Using CSLA in a web environment

Using CSLA in a web environment

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Mark Sulkowski posted on Wednesday, January 18, 2012

CSLA seems good for a windows form environment, but problematic for a web environment.  For instance, one has to load a root object that may have many child objects, and in a web environment it would be better to load and save smaller amounts of information instead of having to cache a large object graph.

What ways have others found to make CSLA work more effectively in a web environment?


Mark Sulkowski

richardb replied on Wednesday, January 18, 2012

Having a root object with editable children supports a smart rich UI like Winforms, WPF and maybe Silverlight nicely.  WIth ASP.Net/Web you would probably create extra business objects to load up children in "root editable" mode and that can be more efficient in terms of performance.

Rocky discusses this in the ASP.Net MVC eBook as he shows the additonal business objects for the POSTracker demo he needed to suit the MVC model and technology.  Essentially you might find yourself enhancing your Domain model to suit the user stories that typically you need in a stateless web environment.

ajj3085 replied on Friday, January 20, 2012

I would likely look into lazy loading then.  It depends on your screens typically what your graph looks like.  If you only want to allow the user to edit smaller amounts of data, then your objects only have that data.  If the "child" objects can be edited independently you can have a lightweight list of readonly chlid objects which allow the user to select an object to edit, then load only that one full child object.

I suspect though that you're falling into the premature optimization antipattern.  You're worrying about trading maintainablity for performance before you're even sure you have a performance problem.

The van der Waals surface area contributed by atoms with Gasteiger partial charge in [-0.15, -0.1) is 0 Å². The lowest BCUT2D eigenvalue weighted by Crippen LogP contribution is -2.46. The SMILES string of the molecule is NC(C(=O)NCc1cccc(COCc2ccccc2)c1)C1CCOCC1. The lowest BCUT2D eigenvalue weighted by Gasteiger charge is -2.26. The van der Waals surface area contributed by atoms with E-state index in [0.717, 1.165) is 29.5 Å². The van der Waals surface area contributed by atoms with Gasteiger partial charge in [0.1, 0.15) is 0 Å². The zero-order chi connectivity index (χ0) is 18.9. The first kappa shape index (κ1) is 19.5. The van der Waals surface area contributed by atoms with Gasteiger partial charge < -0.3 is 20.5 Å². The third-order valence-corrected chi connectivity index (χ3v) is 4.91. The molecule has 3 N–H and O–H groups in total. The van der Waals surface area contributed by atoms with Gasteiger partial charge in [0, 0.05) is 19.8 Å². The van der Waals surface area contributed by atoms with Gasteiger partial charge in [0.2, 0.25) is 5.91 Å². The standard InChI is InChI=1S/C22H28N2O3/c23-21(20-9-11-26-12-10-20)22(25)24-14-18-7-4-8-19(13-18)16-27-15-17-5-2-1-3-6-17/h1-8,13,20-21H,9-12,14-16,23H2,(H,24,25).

I used Csla just fine in a web environment.

drpuff replied on Monday, January 23, 2012

Yeah I would agree. Obviously a large object graph 'could' lead to performance problems, but you'd want proof before you do too much to optimise (especially early never know how things are going to change!).

The way I've dealt with substantial object graphs is to do exactly what Andy has suggested and to allow the root object to have a read-only list of its children (with the minimium amount of data you can get away with), and allow the full editable Child object to load when requested...along with a list of any children it may have.

Obviously it really does depend on the system, but If you have large object graphs, it's unlikely that many 'child' objects are required (for editing by the user) and so this solution seems to work pretty well in a web environment.

One other thing, make use of 'Unit of Work' objects to ensure you are only making a single trip to the server to get all the data you require (e.g., the Business Object(s) & any lists for dropdowns etc.)

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